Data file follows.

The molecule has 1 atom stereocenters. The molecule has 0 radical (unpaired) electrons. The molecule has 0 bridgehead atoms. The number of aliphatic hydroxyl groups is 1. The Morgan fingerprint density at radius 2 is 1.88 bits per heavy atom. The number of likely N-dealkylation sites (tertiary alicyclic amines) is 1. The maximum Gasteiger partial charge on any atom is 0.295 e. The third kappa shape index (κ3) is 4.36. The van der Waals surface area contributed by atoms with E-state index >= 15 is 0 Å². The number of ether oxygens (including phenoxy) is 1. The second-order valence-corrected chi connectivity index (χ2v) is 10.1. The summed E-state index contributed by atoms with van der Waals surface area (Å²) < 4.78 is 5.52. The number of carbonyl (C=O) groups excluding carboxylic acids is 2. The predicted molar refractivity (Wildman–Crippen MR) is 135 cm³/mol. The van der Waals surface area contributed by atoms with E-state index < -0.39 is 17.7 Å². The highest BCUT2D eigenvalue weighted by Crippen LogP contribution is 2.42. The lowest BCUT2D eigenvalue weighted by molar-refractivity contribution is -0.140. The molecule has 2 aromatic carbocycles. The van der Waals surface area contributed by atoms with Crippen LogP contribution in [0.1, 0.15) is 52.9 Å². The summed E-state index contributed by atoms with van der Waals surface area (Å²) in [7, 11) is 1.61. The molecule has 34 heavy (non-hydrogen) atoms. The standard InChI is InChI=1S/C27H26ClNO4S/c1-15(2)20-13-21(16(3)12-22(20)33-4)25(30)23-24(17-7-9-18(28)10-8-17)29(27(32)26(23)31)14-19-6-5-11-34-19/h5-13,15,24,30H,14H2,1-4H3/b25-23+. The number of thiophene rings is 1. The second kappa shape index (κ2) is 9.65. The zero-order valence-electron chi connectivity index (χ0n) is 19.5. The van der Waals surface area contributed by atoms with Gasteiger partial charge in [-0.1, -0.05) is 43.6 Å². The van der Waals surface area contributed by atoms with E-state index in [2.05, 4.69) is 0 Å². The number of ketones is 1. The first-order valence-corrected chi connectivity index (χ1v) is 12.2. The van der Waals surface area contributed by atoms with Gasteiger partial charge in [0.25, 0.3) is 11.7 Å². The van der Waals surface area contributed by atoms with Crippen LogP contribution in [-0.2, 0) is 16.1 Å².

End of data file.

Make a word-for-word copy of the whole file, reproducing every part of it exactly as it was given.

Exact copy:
The molecule has 1 atom stereocenters. The molecule has 0 radical (unpaired) electrons. The molecule has 0 bridgehead atoms. The number of aliphatic hydroxyl groups is 1. The Morgan fingerprint density at radius 2 is 1.88 bits per heavy atom. The number of likely N-dealkylation sites (tertiary alicyclic amines) is 1. The maximum Gasteiger partial charge on any atom is 0.295 e. The third kappa shape index (κ3) is 4.36. The van der Waals surface area contributed by atoms with E-state index >= 15 is 0 Å². The number of ether oxygens (including phenoxy) is 1. The second-order valence-corrected chi connectivity index (χ2v) is 10.1. The summed E-state index contributed by atoms with van der Waals surface area (Å²) < 4.78 is 5.52. The number of carbonyl (C=O) groups excluding carboxylic acids is 2. The predicted molar refractivity (Wildman–Crippen MR) is 135 cm³/mol. The van der Waals surface area contributed by atoms with E-state index < -0.39 is 17.7 Å². The highest BCUT2D eigenvalue weighted by Crippen LogP contribution is 2.42. The lowest BCUT2D eigenvalue weighted by molar-refractivity contribution is -0.140. The molecule has 2 aromatic carbocycles. The van der Waals surface area contributed by atoms with Crippen LogP contribution in [0.1, 0.15) is 52.9 Å². The summed E-state index contributed by atoms with van der Waals surface area (Å²) in [7, 11) is 1.61. The molecule has 34 heavy (non-hydrogen) atoms. The standard InChI is InChI=1S/C27H26ClNO4S/c1-15(2)20-13-21(16(3)12-22(20)33-4)25(30)23-24(17-7-9-18(28)10-8-17)29(27(32)26(23)31)14-19-6-5-11-34-19/h5-13,15,24,30H,14H2,1-4H3/b25-23+. The number of thiophene rings is 1. The second kappa shape index (κ2) is 9.65. The zero-order valence-electron chi connectivity index (χ0n) is 19.5. The van der Waals surface area contributed by atoms with Gasteiger partial charge in [-0.1, -0.05) is 43.6 Å². The van der Waals surface area contributed by atoms with E-state index in [2.05, 4.69) is 0 Å². The number of ketones is 1. The first-order valence-corrected chi connectivity index (χ1v) is 12.2. The van der Waals surface area contributed by atoms with Gasteiger partial charge in [0.25, 0.3) is 11.7 Å². The van der Waals surface area contributed by atoms with Crippen LogP contribution in [-0.2, 0) is 16.1 Å².